(The Center Square) – Illinois Congressman Rodney Davis says the current infrastructure bill being debated on Capitol Hill should include infrastructure.
The Taylorville Republican joined an Americans for Prosperity discussion on the bill, a group that has been highly critical of the contents, and has said it is full of pork projects.
Davis said the Biden administration’s bipartisan deal on infrastructure isn’t a deal at all, and Democrats are holding the bill hostage by try to include things such as family leave.
“I think you will see somewhere between $4 trillion to $6 trillion being spent, with the percentage invested in what all of us would consider real infrastructure, roads, bridges, ports, locks and dams, airports, that will be about 6% of that $4 trillion,” Davis said.
Democratic leaders have said the Senate’s plan, which would pump $1.2 trillion into roads, bridges and broadband, will not get through Congress without a second larger bill. That measure includes items the GOP has rejected, including universal preschool, health care expansion and climate change initiatives.
Davis said as it stands now, the bill is no good for rural areas in downstate Illinois.
“They have a provision in this bill that no new roadways can be built,” Davis said. “If that is not an attack on rural America, I don’t know what is. Where do you think we need new roadways to deal with safety issues and congestion issues?”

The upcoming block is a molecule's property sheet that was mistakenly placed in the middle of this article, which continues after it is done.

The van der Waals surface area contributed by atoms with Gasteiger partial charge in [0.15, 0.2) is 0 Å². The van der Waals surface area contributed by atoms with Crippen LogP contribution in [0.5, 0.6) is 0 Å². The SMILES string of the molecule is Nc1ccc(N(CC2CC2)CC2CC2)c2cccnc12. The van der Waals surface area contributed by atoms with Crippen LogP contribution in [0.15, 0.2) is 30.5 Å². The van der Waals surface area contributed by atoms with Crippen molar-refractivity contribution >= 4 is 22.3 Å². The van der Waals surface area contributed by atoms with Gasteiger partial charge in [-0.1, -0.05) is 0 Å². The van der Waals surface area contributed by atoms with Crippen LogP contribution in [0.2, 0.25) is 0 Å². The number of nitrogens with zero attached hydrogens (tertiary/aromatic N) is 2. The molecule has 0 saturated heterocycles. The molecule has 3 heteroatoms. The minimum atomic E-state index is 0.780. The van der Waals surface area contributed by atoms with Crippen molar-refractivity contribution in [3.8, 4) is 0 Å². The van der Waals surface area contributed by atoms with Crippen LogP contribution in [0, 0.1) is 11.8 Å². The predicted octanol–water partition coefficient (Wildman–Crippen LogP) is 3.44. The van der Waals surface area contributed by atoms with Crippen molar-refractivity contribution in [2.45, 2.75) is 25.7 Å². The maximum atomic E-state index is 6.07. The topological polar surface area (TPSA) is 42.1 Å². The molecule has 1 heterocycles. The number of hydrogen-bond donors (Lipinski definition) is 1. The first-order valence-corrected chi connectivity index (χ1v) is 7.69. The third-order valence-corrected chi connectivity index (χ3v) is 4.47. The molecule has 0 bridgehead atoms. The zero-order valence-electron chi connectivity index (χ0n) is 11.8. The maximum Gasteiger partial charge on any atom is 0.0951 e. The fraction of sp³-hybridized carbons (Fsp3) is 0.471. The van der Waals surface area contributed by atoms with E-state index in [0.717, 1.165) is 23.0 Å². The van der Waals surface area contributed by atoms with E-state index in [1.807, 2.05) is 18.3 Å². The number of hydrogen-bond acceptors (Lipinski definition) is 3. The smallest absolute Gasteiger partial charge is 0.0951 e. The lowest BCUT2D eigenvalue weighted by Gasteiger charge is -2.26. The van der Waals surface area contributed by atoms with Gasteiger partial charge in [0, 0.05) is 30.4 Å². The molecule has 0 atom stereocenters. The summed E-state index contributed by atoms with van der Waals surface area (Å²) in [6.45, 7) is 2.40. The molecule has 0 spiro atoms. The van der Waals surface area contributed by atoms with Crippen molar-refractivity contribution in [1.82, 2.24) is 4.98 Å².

The House on Thursday passed a $760 billion transportation and water package that is separate from the larger infrastructure bill.
The measure, called the INVEST in America Act, authorizes $343 billion for roads, bridges and safety programs, including $4 billion for electric vehicle charging infrastructure; $109 billion for transit, $95 billion for passenger and freight rail, including a tripling of Amtrak funding to $32 billion; and $117 billion for drinking water infrastructure.
Rep. Peter DeFazio, lead sponsor of the bill and chair of the House Committee on Transportation and Infrastructure called his bill “the transformative policy that the Biden administration wants.”
Davis, who serves as the ranking member of the House Transportation & Infrastructure Committee’s Subcommittee on Highways & Transit, released a statement after passage of the bill.
“It’s disappointing that House Democrats opted to pass a partisan, deficit-financed surface transportation bill even as Democrats and Republicans in the Senate are advancing an overwhelmingly bipartisan surface bill as we speak,” Davis said in the statement. “Traditionally, the surface transportation bill makes critical investments in our nation’s roads and bridges, yet the Democrats in the Hose co-opted this typically bipartisan process to force their Green New Deal mandates on the American people.”